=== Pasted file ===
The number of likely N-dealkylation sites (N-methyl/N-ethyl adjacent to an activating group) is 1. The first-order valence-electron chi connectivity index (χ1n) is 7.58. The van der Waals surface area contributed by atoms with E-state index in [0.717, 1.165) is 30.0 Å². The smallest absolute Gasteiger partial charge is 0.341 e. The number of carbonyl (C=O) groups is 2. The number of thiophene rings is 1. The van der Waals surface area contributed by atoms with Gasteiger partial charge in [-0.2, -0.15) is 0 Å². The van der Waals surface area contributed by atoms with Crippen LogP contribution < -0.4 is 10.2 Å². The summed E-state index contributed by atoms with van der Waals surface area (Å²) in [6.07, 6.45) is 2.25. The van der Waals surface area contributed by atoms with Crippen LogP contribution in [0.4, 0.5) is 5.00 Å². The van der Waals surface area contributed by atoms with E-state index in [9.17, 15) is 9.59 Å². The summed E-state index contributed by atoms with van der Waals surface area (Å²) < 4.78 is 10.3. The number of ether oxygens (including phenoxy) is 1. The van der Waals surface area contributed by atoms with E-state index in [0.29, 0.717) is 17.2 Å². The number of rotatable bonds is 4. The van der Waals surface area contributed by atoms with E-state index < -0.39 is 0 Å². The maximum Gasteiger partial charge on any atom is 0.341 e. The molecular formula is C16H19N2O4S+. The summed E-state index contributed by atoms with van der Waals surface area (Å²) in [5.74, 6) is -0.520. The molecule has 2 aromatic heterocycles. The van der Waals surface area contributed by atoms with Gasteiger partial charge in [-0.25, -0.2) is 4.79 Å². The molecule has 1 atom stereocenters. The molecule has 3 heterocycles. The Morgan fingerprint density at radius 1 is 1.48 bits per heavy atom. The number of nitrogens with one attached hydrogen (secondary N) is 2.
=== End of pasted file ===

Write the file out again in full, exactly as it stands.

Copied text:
The number of likely N-dealkylation sites (N-methyl/N-ethyl adjacent to an activating group) is 1. The first-order valence-electron chi connectivity index (χ1n) is 7.58. The van der Waals surface area contributed by atoms with E-state index in [0.717, 1.165) is 30.0 Å². The smallest absolute Gasteiger partial charge is 0.341 e. The number of carbonyl (C=O) groups is 2. The number of thiophene rings is 1. The van der Waals surface area contributed by atoms with Gasteiger partial charge in [-0.2, -0.15) is 0 Å². The van der Waals surface area contributed by atoms with Crippen LogP contribution < -0.4 is 10.2 Å². The summed E-state index contributed by atoms with van der Waals surface area (Å²) in [6.07, 6.45) is 2.25. The van der Waals surface area contributed by atoms with Crippen LogP contribution in [0.4, 0.5) is 5.00 Å². The van der Waals surface area contributed by atoms with E-state index in [9.17, 15) is 9.59 Å². The summed E-state index contributed by atoms with van der Waals surface area (Å²) < 4.78 is 10.3. The number of ether oxygens (including phenoxy) is 1. The van der Waals surface area contributed by atoms with E-state index in [0.29, 0.717) is 17.2 Å². The number of rotatable bonds is 4. The van der Waals surface area contributed by atoms with E-state index < -0.39 is 0 Å². The maximum Gasteiger partial charge on any atom is 0.341 e. The molecular formula is C16H19N2O4S+. The summed E-state index contributed by atoms with van der Waals surface area (Å²) in [5.74, 6) is -0.520. The molecule has 2 aromatic heterocycles. The van der Waals surface area contributed by atoms with Gasteiger partial charge in [-0.25, -0.2) is 4.79 Å². The molecule has 1 atom stereocenters. The molecule has 3 heterocycles. The Morgan fingerprint density at radius 1 is 1.48 bits per heavy atom. The number of nitrogens with one attached hydrogen (secondary N) is 2.